“…Obesity related endotoxaemia is likely to impair sperm production and function, both directly and indirectly. Firstly, high intra-testicular levels of testosterone are required for normal sperm production. Inadequate levels of testosterone disturbs Sertoli cell function, leading to retention and phagocytosis of mature spermatids  and impaired epididymal function, both potentially reducing sperm number and quality. Secondly, human sperm have been reported to express both the TLR4  and the CD14 co-receptor for LPS , as well as directly responding to LPS exposure by increasing their production of IL-6 , initiating sperm apoptosis and a decline in sperm motility [61, 64–66]. Furthermore, as semen is known to contain both LPS and leukocytes , it is not surprising that endotoxin exposure would increase seminal leukocyte reactive oxygen species (ROS) production and result in sperm oxidative damage [67, 68]. Seminal plasma neopterin, a marker of macrophage activation status, has been reported to be increased in obese men , with seminal plasma neopterin also being positively correlate with sperm oxidative stress, DNA damage and apoptosis . This finding, together with previous publications linking impaired sperm production with an increase in testicular macrophage density [70, 71], all support the concept that a trigger for inflammation such as metabolic endotoxaemia has the potential to impair spermatogenesis and sperm function.”
“…Firstly, obesity and a high fat diet have both been conclusively linked with changes in gut microbiota, increased intestinal permeability and the resultant leakage of bacterial endotoxin from the gut lumen into the systemic circulation (metabolic endotoxaemia) [38, 43–46]. Secondly, animal studies have clearly shown that exposure to endotoxin does result in a reduction in testosterone production, both indirectly (impaired pituitary LH drive), and through direct inhibition of Leydig cell function [51–57]. While similar studies have not yet been conducted in men, it has been reported that serum testosterone levels do fall during times of infectious endotoxin exposure , as anticipated by the GELDING theory. Furthermore, multiple large observational studies have now linked increased levels of inflammation (raised CRP and WCC) with lower serum testosterone [25–28].”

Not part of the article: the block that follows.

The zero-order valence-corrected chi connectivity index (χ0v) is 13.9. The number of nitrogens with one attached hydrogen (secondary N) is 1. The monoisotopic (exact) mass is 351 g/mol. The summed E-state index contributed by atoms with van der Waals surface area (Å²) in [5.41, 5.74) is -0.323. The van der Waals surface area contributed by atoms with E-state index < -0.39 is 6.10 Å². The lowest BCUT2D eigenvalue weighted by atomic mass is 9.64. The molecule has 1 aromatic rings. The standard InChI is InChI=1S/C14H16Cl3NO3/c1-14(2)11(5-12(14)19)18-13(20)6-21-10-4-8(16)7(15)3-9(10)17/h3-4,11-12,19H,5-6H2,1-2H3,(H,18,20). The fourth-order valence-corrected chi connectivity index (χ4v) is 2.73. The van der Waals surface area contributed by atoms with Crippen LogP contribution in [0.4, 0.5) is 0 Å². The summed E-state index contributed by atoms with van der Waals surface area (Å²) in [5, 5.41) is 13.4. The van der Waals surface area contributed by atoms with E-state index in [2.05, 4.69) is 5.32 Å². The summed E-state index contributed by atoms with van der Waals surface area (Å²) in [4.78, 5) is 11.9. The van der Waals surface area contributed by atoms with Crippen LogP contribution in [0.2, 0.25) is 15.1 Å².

“…The GELDING theory is entirely novel in that for the first time it provides a clue to what may be initiating inflammation and impairing testicular function in obese men- gut derived endotoxin. If proven correct, the GELDING theory opens up a whole new scope for treatment of the hypogonadal male through modification of his gut microbiome and intestinal permeability. For example, obesity related hypogonadism becomes more common with increasing age, causing significant physical and psychological impairment. However, modification of the gut microbiome using probiotics has already been reported to reverse this age-related hypogonadism in rodents , raising exciting therapeutic potential for older men.”